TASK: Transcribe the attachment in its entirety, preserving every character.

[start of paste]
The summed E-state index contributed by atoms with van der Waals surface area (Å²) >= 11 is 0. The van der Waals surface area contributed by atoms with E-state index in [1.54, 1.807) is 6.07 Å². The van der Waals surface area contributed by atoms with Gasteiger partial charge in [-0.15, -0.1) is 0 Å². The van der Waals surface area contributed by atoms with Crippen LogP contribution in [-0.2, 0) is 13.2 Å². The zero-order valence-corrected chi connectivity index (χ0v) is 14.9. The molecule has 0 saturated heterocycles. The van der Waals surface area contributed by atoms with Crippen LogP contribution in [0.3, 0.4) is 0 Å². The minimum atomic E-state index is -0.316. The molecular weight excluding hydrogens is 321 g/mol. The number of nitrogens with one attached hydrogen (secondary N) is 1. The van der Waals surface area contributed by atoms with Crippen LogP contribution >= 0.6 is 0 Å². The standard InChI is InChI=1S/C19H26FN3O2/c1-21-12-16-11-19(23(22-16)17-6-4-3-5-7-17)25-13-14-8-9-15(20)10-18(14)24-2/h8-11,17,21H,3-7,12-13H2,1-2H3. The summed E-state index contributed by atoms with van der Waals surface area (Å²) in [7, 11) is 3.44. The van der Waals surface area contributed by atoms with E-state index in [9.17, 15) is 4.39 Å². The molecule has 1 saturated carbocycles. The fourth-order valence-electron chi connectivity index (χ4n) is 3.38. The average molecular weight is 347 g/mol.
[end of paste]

The summed E-state index contributed by atoms with van der Waals surface area (Å²) >= 11 is 0. The van der Waals surface area contributed by atoms with E-state index in [1.54, 1.807) is 6.07 Å². The van der Waals surface area contributed by atoms with Gasteiger partial charge in [-0.15, -0.1) is 0 Å². The van der Waals surface area contributed by atoms with Crippen LogP contribution in [-0.2, 0) is 13.2 Å². The zero-order valence-corrected chi connectivity index (χ0v) is 14.9. The molecule has 0 saturated heterocycles. The van der Waals surface area contributed by atoms with Crippen LogP contribution in [0.3, 0.4) is 0 Å². The minimum atomic E-state index is -0.316. The molecular weight excluding hydrogens is 321 g/mol. The number of nitrogens with one attached hydrogen (secondary N) is 1. The van der Waals surface area contributed by atoms with Crippen LogP contribution >= 0.6 is 0 Å². The standard InChI is InChI=1S/C19H26FN3O2/c1-21-12-16-11-19(23(22-16)17-6-4-3-5-7-17)25-13-14-8-9-15(20)10-18(14)24-2/h8-11,17,21H,3-7,12-13H2,1-2H3. The summed E-state index contributed by atoms with van der Waals surface area (Å²) in [7, 11) is 3.44. The van der Waals surface area contributed by atoms with E-state index in [9.17, 15) is 4.39 Å². The molecule has 1 saturated carbocycles. The fourth-order valence-electron chi connectivity index (χ4n) is 3.38. The average molecular weight is 347 g/mol.